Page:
Interestingly, although it can cover relatively large areas of a metal’s surface, it is also considered to be one of the most ‘benign’ types of corrosion. This is because it is possible to evaluate the impact it is having on the material’s performance as it can be easily tested.
Pitting corrosion can be hard to predict, identify and distinguish meaning it is often thought of as one of the most destructive types of corrosion.
It is a very localised form of corrosion in which a local anodic or cathodic point creates a small pitted area of corrosion. Once this pit takes hold it can ‘grow’ so a small hole can quickly form a cavity that can be a variety of different sizes and shapes. Corrosive pits most commonly ‘travel’ downwards and can be particularly dangerous because if left unchecked they can lead to a failure in the structure of a metal even if a relatively small area has been affected.
Crevice corrosion is a localised form of corrosion that results from a microenvironment where there are different concentrations of ions between two areas of a metal.
This type of corrosion occurs in places such as bolts, washers and gaskets which are small areas with little circulation that allow corrosive agents to enter. The lack of circulation causes a diminishing amount of oxygen so re-passivation cannot occur. Subsequently, the pH balance of the crevice is affected, and an imbalance is caused between that area and the external surface. This, in turn, causes higher rates of corrosion which can be further exacerbated by low temperatures. A way to avoid this type of corrosion is to utilise proper joint design that reduces the chance of a corrosive crevice.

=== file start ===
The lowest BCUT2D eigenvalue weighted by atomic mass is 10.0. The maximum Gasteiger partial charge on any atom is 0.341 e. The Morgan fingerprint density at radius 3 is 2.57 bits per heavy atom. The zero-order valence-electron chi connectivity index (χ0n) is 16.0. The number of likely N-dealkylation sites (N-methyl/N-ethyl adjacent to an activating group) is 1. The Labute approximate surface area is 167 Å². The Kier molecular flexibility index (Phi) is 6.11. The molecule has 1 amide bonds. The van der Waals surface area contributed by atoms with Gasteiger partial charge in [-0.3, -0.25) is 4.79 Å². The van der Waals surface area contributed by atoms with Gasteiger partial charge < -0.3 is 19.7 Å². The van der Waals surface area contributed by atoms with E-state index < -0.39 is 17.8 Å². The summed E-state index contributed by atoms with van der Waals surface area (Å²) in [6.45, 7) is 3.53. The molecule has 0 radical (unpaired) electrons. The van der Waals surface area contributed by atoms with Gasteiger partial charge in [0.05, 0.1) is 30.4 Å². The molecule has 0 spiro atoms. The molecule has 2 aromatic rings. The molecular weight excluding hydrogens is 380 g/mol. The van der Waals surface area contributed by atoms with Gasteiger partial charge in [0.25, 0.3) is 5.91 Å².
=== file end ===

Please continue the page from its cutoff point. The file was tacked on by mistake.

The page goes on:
Intergranular corrosion can be caused by impurities that takes place at the boundaries between the grains that form during the solidification of an alloy. If intergranular corrosion occurs, then it can seriously affect the mechanical properties of the metal even while the majority of the metal remains intact.
Stress corrosion cracking (SCC) is caused when a metal is exposed to a particularly corrosive environment, usually at higher temperatures. If the metal experiences external stress such as a tensile load or the metal expands and contracts quickly (due to rapid temperature changes) then stress corrosion can occur. Another circumstance in which it can occur is due to residual stress caused by the manufacturing process such as cold forming, welding, machining, grinding, etc.
Stress corrosion can be hard to spot because the majority of the surface remains intact but fine cracks emerge in the microstructure of the metal that then spread.
Stress corrosion can be avoided if the correct materials are chosen for the environment, they need to perform in.
If two electrochemically dissimilar metals come into contact when they are immersed in a corrosive or conductive solution, then an electron flow is produced between them. The least corrosive-resistant metal is usually affected more, with the less resistant metal becoming anodic and the more resistant metal becoming cathodic. This type of corrosion is called galvanic or two-metal, corrosion.